From the Washington Post: "If we didn't know, we are a failed state; if we did know, we are a rogue state. But does anybody really believe they didn't know?"

Steve Garber writes on Facebook:

For most of my life I have been thinking about the responsibility of knowledge, and have come to the conclusion that it is the hardest of all questions.

More often we want to sever the relationship between knowledge and responsibility, to take ourselves off the moral hook, i.e. "Of course I know that—so what?" Or "Yes, theoretically, I suppose—but not in my real life!" In a thousand ways we argue ourselves in and around any meaningful responsibility for knowledge.

One of the most complex dimensions of this is our capacity for self-deception, not only personally but publicly. In the years that I taught on Capitol Hill, I developed many files for my reading and the lectures that grew out of that reading. The largest was one that I titled, "The Political Costs of Self-Deception.' When I lectured on this, typically at the end of the semester, I argued that the best of our teachers over time have maintained that our propensity to self-deception is the deepest and strongest of all our temptations. We lie to ourselves about ourselves, and that on a certain level, we don't even understand that we are.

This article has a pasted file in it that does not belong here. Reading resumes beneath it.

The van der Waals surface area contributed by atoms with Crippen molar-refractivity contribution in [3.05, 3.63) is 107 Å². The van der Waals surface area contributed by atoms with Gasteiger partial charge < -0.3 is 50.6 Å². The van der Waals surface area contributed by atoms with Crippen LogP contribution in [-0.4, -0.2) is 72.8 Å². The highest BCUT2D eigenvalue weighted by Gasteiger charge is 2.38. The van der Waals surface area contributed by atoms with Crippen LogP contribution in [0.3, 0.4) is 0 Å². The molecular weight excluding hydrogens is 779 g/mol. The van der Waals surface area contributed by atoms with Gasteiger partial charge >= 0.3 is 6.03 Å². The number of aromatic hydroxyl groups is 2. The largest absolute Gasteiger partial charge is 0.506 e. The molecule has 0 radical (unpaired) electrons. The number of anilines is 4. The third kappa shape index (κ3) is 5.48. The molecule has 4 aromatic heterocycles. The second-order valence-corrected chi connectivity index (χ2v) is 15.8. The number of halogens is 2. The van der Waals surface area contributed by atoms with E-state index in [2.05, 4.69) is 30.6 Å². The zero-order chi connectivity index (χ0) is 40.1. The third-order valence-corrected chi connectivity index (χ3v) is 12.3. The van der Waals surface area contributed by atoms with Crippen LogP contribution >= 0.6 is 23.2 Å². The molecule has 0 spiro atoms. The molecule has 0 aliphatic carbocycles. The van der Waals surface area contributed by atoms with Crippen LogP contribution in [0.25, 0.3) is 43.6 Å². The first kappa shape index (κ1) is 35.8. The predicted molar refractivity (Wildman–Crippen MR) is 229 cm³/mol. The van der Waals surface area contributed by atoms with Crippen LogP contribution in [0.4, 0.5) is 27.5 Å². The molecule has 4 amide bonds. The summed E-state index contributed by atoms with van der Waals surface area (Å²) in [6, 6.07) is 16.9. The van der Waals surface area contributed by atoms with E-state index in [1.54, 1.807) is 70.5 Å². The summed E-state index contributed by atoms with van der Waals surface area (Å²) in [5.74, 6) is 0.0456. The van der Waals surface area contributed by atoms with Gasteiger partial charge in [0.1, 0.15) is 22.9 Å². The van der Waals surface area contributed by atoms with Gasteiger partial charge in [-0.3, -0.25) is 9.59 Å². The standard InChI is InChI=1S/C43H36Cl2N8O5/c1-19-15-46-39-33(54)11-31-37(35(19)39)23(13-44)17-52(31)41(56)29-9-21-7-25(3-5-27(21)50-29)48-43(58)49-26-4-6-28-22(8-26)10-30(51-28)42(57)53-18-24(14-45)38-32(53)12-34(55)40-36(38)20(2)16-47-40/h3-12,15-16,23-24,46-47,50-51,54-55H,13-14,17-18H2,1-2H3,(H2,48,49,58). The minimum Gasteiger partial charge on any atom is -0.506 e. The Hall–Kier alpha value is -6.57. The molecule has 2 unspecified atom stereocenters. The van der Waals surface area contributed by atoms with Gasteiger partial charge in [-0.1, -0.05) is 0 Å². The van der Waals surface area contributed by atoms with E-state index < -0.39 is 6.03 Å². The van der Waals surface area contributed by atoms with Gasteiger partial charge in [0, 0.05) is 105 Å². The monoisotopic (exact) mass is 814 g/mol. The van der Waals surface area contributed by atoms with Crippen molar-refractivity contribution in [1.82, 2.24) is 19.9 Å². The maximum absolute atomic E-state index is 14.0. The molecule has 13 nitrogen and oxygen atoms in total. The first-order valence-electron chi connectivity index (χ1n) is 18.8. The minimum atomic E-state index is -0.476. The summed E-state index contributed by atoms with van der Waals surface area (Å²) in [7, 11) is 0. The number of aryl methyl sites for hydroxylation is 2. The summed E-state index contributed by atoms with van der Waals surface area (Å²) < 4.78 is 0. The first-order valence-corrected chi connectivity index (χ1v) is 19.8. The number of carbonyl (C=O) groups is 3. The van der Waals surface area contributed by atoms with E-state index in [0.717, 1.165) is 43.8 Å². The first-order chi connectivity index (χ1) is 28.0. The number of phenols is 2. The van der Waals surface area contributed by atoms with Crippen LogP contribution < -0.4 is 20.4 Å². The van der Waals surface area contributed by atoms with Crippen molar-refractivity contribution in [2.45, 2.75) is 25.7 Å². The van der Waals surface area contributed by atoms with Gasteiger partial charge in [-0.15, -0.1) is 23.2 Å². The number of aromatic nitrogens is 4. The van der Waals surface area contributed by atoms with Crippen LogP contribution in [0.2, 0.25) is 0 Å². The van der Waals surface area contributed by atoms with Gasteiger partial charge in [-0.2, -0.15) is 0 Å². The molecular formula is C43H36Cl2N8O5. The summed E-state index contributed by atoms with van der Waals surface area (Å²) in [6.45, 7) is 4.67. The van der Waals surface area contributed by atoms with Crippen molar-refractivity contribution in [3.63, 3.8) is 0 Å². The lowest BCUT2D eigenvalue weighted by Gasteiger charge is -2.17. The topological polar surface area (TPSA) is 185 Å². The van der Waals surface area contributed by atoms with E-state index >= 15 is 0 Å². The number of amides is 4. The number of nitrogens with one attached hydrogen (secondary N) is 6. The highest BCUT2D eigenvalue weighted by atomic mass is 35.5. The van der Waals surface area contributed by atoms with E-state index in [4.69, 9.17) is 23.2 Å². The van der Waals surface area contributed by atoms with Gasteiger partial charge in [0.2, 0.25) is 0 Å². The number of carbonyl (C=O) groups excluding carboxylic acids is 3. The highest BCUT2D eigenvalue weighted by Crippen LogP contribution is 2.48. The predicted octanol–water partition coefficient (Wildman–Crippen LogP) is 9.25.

Not a problem first of all for the communists over the capitalists, for those in the southern hemisphere over those in the northern hemisphere, for one race and ethnicity over others, for Republicans over Democrats—it is a human problem: East/West, North/South/black/white, conservative/liberal. We lie to ourselves about ourselves, and it has political consequences.

In the Washington Post David Ignatius writes a thoughtful op-ed on this issue, in particular looking at who knew what in the Bin Laden assassination. Yes, who knew, and what responsibility is there then? The reality of the responsibility of knowledge is woven into the fabric of life for everyone everywhere, from the most personal stuff to the most public square. What we do with what we know has consequences—for blessing and for curse.